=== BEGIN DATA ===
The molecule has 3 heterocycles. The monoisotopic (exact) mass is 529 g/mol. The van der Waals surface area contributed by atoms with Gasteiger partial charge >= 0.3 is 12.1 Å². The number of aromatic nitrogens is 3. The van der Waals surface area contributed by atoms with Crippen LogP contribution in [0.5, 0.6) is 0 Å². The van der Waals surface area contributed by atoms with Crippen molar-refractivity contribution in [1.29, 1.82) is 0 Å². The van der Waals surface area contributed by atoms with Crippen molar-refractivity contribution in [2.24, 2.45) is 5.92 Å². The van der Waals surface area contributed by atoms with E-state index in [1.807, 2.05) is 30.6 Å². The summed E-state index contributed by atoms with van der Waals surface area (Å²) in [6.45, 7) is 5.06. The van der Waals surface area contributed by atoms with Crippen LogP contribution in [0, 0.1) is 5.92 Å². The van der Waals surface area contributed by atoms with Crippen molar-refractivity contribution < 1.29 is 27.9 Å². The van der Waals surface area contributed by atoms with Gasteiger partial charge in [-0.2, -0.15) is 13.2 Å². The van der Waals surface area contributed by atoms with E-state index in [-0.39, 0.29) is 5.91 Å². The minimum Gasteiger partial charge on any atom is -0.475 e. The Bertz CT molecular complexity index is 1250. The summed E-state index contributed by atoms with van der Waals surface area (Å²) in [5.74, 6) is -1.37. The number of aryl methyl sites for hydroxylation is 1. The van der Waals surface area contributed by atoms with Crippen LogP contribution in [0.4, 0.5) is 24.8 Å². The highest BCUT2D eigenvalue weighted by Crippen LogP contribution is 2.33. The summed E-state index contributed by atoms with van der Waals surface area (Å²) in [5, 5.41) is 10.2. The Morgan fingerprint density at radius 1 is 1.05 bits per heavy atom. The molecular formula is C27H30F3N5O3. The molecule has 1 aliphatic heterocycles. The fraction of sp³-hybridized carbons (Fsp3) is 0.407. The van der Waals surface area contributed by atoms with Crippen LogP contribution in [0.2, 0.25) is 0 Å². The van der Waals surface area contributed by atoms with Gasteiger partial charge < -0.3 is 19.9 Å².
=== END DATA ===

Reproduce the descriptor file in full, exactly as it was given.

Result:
The molecule has 3 heterocycles. The monoisotopic (exact) mass is 529 g/mol. The van der Waals surface area contributed by atoms with Gasteiger partial charge >= 0.3 is 12.1 Å². The number of aromatic nitrogens is 3. The van der Waals surface area contributed by atoms with Crippen LogP contribution in [0.5, 0.6) is 0 Å². The van der Waals surface area contributed by atoms with Crippen molar-refractivity contribution in [1.29, 1.82) is 0 Å². The van der Waals surface area contributed by atoms with Crippen molar-refractivity contribution in [2.24, 2.45) is 5.92 Å². The van der Waals surface area contributed by atoms with E-state index in [1.807, 2.05) is 30.6 Å². The summed E-state index contributed by atoms with van der Waals surface area (Å²) in [6.45, 7) is 5.06. The van der Waals surface area contributed by atoms with Crippen LogP contribution in [0, 0.1) is 5.92 Å². The van der Waals surface area contributed by atoms with Crippen molar-refractivity contribution < 1.29 is 27.9 Å². The van der Waals surface area contributed by atoms with Gasteiger partial charge in [-0.2, -0.15) is 13.2 Å². The van der Waals surface area contributed by atoms with E-state index in [-0.39, 0.29) is 5.91 Å². The minimum Gasteiger partial charge on any atom is -0.475 e. The Bertz CT molecular complexity index is 1250. The summed E-state index contributed by atoms with van der Waals surface area (Å²) in [5.74, 6) is -1.37. The number of aryl methyl sites for hydroxylation is 1. The van der Waals surface area contributed by atoms with Crippen LogP contribution in [0.4, 0.5) is 24.8 Å². The highest BCUT2D eigenvalue weighted by Crippen LogP contribution is 2.33. The summed E-state index contributed by atoms with van der Waals surface area (Å²) in [5, 5.41) is 10.2. The Morgan fingerprint density at radius 1 is 1.05 bits per heavy atom. The molecular formula is C27H30F3N5O3. The molecule has 1 aliphatic heterocycles. The fraction of sp³-hybridized carbons (Fsp3) is 0.407. The van der Waals surface area contributed by atoms with Crippen LogP contribution in [0.2, 0.25) is 0 Å². The van der Waals surface area contributed by atoms with Gasteiger partial charge < -0.3 is 19.9 Å².